NVIDIA (NASDAQ:NVDA) made yet another graphics card announcement last week (making it the fourth in just two months). The Titan X card is built on the company's new Pascal architecture, and packs an unparalleled amount of processing power, with 12 GB of memory, 3,584 cores running at 1.53 GHZ, and an amazing 11 teraflops of performance.
NVIDIA said the new Titan X its the largest graphics processing unit (GPU) it has ever built and is 60% faster than the previous version.
The company's CEO, Jen-Hsun Huang, unveiled the card at a meeting of artificial intelligence (AI) experts at Stanford University, which is a nod to how NVIDIA's gaming GPUs are converging with AI. Huang debuted the new chip alongside Andrew Ng, who is Baidu's chief scientist and an associate professor at Stanford focusing on AI and deep learning.
The new Titan X -- along with the company's new GTX 1060, 1070, and 1080 graphics cards -- shows the company's laser-focus on drawing in even more gaming revenue, while building out a strong AI segment at the same time.
NVIDIA's strong position
NVIDIA earned $687 million from its gaming segment in fiscal Q1 2017, which was a 17% year-over-year increase. Gaming is the comapany's largest revenue driver, and it holds a dominant position in the space, taking more than 70% of the discrete GPU desktop market market share.
The company has proved that it's able to increase revenue from PC graphics cards even while sales of PCs have slowed down over the past few years. And the Titan X could keep the trend going.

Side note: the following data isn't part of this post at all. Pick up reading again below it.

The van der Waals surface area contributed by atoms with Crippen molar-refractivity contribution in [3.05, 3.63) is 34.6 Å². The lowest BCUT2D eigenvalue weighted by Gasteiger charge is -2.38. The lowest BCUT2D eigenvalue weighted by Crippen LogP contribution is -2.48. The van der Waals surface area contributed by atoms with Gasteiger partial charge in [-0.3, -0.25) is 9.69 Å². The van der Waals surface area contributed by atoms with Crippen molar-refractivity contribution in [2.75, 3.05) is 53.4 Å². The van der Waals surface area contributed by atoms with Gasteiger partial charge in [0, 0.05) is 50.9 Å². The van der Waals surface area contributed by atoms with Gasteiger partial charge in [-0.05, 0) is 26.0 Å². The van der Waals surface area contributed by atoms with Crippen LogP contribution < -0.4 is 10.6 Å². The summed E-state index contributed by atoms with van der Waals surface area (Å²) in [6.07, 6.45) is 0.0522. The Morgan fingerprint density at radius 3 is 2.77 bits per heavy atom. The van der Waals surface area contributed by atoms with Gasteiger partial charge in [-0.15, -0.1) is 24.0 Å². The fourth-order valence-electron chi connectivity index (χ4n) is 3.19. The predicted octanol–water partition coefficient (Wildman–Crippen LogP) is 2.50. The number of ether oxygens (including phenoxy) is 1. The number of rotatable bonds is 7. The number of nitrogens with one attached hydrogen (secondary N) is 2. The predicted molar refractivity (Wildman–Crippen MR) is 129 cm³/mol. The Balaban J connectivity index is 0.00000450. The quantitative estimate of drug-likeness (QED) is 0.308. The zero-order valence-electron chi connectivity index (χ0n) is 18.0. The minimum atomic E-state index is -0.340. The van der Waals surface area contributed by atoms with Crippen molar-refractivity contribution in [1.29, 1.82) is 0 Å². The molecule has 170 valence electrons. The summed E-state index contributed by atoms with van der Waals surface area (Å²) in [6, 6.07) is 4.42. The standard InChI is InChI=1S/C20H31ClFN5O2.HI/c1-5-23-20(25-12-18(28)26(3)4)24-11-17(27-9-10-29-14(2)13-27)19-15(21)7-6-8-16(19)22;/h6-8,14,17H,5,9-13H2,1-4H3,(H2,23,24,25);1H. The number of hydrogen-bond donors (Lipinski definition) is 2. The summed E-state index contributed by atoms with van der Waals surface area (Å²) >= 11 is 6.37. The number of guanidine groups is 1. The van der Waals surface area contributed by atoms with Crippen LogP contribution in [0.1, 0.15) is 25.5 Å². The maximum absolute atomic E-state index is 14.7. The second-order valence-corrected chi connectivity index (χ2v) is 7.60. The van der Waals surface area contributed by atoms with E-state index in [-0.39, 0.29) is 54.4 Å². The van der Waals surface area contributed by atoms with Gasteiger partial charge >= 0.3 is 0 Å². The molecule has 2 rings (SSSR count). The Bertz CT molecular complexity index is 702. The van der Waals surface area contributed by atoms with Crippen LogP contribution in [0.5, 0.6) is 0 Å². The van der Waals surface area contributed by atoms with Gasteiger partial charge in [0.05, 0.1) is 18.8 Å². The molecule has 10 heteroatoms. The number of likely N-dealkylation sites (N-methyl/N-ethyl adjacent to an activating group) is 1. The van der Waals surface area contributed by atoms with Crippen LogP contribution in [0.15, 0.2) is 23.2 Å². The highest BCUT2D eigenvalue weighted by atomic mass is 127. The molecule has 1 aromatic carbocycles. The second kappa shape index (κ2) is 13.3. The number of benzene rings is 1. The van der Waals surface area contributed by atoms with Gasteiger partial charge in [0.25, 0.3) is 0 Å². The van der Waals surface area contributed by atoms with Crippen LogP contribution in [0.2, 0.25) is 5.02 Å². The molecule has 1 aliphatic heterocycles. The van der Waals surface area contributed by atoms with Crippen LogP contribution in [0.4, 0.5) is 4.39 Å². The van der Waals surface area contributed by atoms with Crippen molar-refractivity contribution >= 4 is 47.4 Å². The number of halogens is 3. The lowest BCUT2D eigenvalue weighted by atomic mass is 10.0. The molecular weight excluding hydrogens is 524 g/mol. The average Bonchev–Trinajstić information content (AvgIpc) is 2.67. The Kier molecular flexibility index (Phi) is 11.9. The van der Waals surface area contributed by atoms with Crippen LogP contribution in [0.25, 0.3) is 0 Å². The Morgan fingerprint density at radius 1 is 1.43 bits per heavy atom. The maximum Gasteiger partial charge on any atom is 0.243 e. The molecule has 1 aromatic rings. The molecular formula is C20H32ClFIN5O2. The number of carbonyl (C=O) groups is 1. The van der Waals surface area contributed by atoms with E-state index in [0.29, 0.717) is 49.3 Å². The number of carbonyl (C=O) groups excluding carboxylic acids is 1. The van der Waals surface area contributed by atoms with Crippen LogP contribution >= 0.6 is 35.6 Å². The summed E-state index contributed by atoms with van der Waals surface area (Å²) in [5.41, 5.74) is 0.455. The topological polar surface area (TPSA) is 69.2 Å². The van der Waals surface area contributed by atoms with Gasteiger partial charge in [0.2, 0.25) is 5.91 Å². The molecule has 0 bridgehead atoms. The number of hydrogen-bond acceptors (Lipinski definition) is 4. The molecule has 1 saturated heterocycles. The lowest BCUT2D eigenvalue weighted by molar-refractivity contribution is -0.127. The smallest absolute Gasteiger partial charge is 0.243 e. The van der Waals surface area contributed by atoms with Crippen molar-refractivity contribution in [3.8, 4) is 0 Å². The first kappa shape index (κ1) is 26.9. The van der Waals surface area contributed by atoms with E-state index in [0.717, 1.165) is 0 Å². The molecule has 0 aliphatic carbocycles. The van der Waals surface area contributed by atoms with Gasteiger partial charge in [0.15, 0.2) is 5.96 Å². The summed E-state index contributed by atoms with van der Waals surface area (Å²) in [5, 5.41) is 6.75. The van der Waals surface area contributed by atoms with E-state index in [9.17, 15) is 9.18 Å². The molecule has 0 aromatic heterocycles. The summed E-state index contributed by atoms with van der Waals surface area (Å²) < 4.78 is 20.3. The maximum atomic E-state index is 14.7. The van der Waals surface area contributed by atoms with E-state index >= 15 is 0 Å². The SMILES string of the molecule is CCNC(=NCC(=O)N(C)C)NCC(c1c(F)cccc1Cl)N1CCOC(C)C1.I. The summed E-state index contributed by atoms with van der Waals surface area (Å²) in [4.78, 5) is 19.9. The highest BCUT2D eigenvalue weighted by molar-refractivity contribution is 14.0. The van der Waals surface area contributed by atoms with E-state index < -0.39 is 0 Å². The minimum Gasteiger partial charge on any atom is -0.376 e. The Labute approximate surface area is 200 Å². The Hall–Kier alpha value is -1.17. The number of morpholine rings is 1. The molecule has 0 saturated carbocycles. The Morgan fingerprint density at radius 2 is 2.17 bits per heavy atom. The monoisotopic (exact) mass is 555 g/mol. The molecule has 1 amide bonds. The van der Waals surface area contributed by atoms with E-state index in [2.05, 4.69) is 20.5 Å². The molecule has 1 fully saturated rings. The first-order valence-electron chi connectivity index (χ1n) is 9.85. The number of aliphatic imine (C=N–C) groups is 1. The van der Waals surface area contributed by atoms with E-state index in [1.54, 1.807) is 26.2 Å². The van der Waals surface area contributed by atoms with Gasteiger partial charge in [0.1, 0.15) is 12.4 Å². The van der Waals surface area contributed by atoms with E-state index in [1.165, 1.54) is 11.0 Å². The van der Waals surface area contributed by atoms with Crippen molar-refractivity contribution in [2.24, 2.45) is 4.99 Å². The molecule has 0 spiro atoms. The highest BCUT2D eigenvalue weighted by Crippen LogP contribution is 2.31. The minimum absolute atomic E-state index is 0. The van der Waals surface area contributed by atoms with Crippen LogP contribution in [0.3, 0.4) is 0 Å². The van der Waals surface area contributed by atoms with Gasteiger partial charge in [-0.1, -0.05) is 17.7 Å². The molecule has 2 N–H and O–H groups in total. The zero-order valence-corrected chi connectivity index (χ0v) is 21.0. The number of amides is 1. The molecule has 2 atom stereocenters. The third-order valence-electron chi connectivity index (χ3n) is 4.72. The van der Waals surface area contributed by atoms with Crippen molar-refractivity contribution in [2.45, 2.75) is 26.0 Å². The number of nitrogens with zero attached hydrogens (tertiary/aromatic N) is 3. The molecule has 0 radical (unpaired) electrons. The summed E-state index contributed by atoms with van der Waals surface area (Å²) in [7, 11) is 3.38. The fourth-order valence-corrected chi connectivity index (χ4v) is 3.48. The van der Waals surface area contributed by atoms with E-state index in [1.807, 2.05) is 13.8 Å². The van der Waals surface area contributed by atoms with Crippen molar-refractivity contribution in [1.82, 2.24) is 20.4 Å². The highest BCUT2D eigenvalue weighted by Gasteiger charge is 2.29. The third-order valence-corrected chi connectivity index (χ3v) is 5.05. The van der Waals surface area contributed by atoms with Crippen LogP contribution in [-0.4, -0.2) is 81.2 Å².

Titan X is positioned the top of the high-end market with a $1,200 price tag, but its performance could be enough to convince gamers that it's worth the cost. It is, after all, NVIDIA's highest-performing gaming card to date, and gamers are more than just a little partial to the company's technology.
And the new card, along with the recent release of the $599 GTX 1080 card, together give gamers little reason to hand their money over to NVIDIA's rival Advanced Micro Devices (NASDAQ:AMD).
AMD made some market share gains against NVIDIA in the first quarter of this year, jumping up to 29.4% of the discrete GPU market share (a 3.2-percentage-point increase from the previous quarter). And the company was hoping to gain more traction with the recent debut of new GPUs from its Radeon R9 series.
But the new Titan X and other recently released cards should easily keep NVIDIA in the lead in the gaming market -- and help it expand further into AI, as well.
Building more opportunities
The new Titan X obviously has the ability to help NVIDIA to continually build on its gaming revenue, but I also think it's a way for the company to transition even further into deep learning and AI performance chips.
The Titan X comes with its own deep learning inferencing instruction (to allow it to learn certain things without having to be programmed). NVIDIA said it's giving Ng one of the first new Titan X's for his research. Ng said, "It's hard to think of an industry that will not be transformed by AI in the next decade," and added, "If you're a machine learning researcher, having access to a machine that is 2 times as fast means that you are 2 times as productive as a researcher."
NVIDIA's Tesla chips are already being used in machine learning (a type of AI) for Facebook, Amazon, and Google. The new Titan X isn't in the same class as the Tesla GPUs, but Titan does allow the company to expand its AI footprint for researchers and others looking for powerful GPUs.
NVIDIA's expansion of using its GPUs for AI can't be overstated. The biggest tech companies, researchers, automotive and enterprise companies are focusing more and more attention on artificial intelligence, and they'll need powerful processors to make that happen. GPUs that were once relegated to the gaming market are now seen as a resource for AI computers. That's pushing NVIDIA beyond its gaming roots and further into the deep learning market, which is expected to be worth $10 billion by 2024.